Spasticity is the main culprit of stiff hands after stroke.
On the surface, spasticity seems like a problem with your muscles. While that is partially true, the root cause of spasticity is brain-muscle miscommunication. Try to remember that, as it is easy to give up with misunderstanding of the issue.
After a stroke, your muscles get tense and tight because they cannot receive signals from your brain like they once did before the stroke. So even though your brain is trying to tell your muscles to relax, your muscles can’t hear that command.
Patients that buy, and use, stroke rehabilitation equipment at home have been shown to recover more movement than sedentary patients. We've seen this first hand. But not just any rehab exercise – it has to be very repetitive. The more you repeat your exercises, the stronger your brain-muscle communication becomes.
If a stroke patient exercises daily, especially, then it will provide the brain with the stimulation necessary for recovery, and to create new nuerological pathways via neuroplasticity (Neuroplasticity is how the brain rewires itself). And the best way to engage neuroplasticity is through rehab exercise.
Written exercises alone can help, but adding useful physical stroke rehab equipment expands the type of exercises you can do. Then, after plenty of repetitive practice, the muscles in your limbs will slowly learn to open, stretch, move and relax – for good.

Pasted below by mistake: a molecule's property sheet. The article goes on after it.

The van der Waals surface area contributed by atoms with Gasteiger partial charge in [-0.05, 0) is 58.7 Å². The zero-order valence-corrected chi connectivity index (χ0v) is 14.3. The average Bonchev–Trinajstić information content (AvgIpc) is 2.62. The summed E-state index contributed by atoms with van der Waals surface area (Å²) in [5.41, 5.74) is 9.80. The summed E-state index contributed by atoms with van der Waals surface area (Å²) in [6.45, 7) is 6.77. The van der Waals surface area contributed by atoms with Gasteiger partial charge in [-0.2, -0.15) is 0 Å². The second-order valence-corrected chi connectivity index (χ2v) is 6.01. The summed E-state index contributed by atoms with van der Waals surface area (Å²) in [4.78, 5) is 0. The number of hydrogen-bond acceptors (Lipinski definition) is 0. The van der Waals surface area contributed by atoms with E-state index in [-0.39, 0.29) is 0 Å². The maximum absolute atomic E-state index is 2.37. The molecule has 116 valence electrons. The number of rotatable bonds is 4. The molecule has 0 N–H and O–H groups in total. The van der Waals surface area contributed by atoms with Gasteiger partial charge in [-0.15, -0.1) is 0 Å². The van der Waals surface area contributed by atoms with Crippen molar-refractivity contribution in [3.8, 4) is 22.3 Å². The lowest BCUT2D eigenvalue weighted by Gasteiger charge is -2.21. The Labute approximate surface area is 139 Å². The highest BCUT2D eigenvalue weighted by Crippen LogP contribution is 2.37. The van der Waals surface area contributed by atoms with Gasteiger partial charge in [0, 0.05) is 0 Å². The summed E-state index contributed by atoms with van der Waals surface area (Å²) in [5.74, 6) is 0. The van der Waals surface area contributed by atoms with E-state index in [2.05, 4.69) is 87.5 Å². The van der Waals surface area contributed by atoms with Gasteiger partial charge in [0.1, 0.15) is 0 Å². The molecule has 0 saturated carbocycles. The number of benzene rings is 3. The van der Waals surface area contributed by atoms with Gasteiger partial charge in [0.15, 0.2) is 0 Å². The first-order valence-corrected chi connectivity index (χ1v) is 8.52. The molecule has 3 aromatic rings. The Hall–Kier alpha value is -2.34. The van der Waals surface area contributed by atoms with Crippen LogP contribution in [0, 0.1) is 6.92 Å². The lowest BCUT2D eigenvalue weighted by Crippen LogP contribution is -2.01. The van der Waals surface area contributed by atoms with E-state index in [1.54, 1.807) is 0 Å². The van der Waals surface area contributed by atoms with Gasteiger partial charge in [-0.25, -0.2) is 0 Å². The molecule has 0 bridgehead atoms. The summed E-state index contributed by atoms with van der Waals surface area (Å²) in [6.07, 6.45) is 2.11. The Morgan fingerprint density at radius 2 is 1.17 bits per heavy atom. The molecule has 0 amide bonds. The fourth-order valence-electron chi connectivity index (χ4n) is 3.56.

Whether a patient is still in the recovery stages of a recent stroke or struggling with motor deficits years later, it’s never too late or too early to start thinking about effective treatment.
Here’s a roundup of 4 of the best stroke rehab equipment we have seen, and trialled, available for use at home.
1. Stationary Exercise Bikes
Stationary bikes make excellent stroke rehab equipment because it’s bilateral exercise. This allows your non-affected side to assist the affected side to move. Bilateral training like this is therapeutic for recovering stroke survivors, build muscle and train the brain to recall movement in weak limbs.
2. Mirror Box
Mirror Box therapy is particularly useful for stroke patients struggling with hand paralysis or clenched hands after stroke. It works by placing a mirror over the affected hand and using the reflection to “trick” the brain. Even though you logically know better, it helps retrain your brain to move your affected hand.
3. Arm Peddlers
Just use the stationary bike above, on a table instead of the floor. You may need some support to keep it still, and may even want to use a bandage to 'strap' your weak hand on the pedal so it doesnt keep slipping off. Begin by using your stronger hand to start moving the pedals and try to push pressure on the weaker hand to 'push'. Repeat for at least 400 reps a day to begin with (they dont need to be in one sitting). Give yourself a few weeks of this repetition to begin to see a difference in motion.
4. Therapy Putty
Therapy putty is another popular hand therapy tool that can help improve fine motor coordination. Hand therapy putty exercises can help you regain dexterity in your hand with a simple, affordable accessory. Use it to practice therapy putty exercises to help improve your hand strength and range of motion.
If you only take away one staement from this post, let it be this:
The more repetitions you complete of therapeutic rehab exercises, the faster you’ll regain mobility.
We wish you or your loved one, a swift recovery.